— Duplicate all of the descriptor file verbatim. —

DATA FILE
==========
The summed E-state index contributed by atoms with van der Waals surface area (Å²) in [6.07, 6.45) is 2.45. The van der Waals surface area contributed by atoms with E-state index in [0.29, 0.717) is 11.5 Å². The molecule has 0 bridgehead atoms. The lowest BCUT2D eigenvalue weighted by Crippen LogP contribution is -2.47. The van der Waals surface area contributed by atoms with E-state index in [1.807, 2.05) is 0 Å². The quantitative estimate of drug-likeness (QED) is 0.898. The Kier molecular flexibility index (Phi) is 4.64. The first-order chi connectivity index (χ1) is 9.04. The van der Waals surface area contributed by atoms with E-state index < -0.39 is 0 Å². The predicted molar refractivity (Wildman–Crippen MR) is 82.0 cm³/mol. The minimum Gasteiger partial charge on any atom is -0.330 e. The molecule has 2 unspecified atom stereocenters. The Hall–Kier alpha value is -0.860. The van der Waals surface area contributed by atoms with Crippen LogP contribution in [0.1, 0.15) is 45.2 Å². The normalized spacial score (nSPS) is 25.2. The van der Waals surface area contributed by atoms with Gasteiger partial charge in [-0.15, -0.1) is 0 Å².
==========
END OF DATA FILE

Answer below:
The summed E-state index contributed by atoms with van der Waals surface area (Å²) in [6.07, 6.45) is 2.45. The van der Waals surface area contributed by atoms with E-state index in [0.29, 0.717) is 11.5 Å². The molecule has 0 bridgehead atoms. The lowest BCUT2D eigenvalue weighted by Crippen LogP contribution is -2.47. The van der Waals surface area contributed by atoms with E-state index in [1.807, 2.05) is 0 Å². The quantitative estimate of drug-likeness (QED) is 0.898. The Kier molecular flexibility index (Phi) is 4.64. The first-order chi connectivity index (χ1) is 9.04. The van der Waals surface area contributed by atoms with E-state index < -0.39 is 0 Å². The predicted molar refractivity (Wildman–Crippen MR) is 82.0 cm³/mol. The minimum Gasteiger partial charge on any atom is -0.330 e. The molecule has 2 unspecified atom stereocenters. The Hall–Kier alpha value is -0.860. The van der Waals surface area contributed by atoms with Crippen LogP contribution in [0.1, 0.15) is 45.2 Å². The normalized spacial score (nSPS) is 25.2. The van der Waals surface area contributed by atoms with Gasteiger partial charge in [-0.15, -0.1) is 0 Å².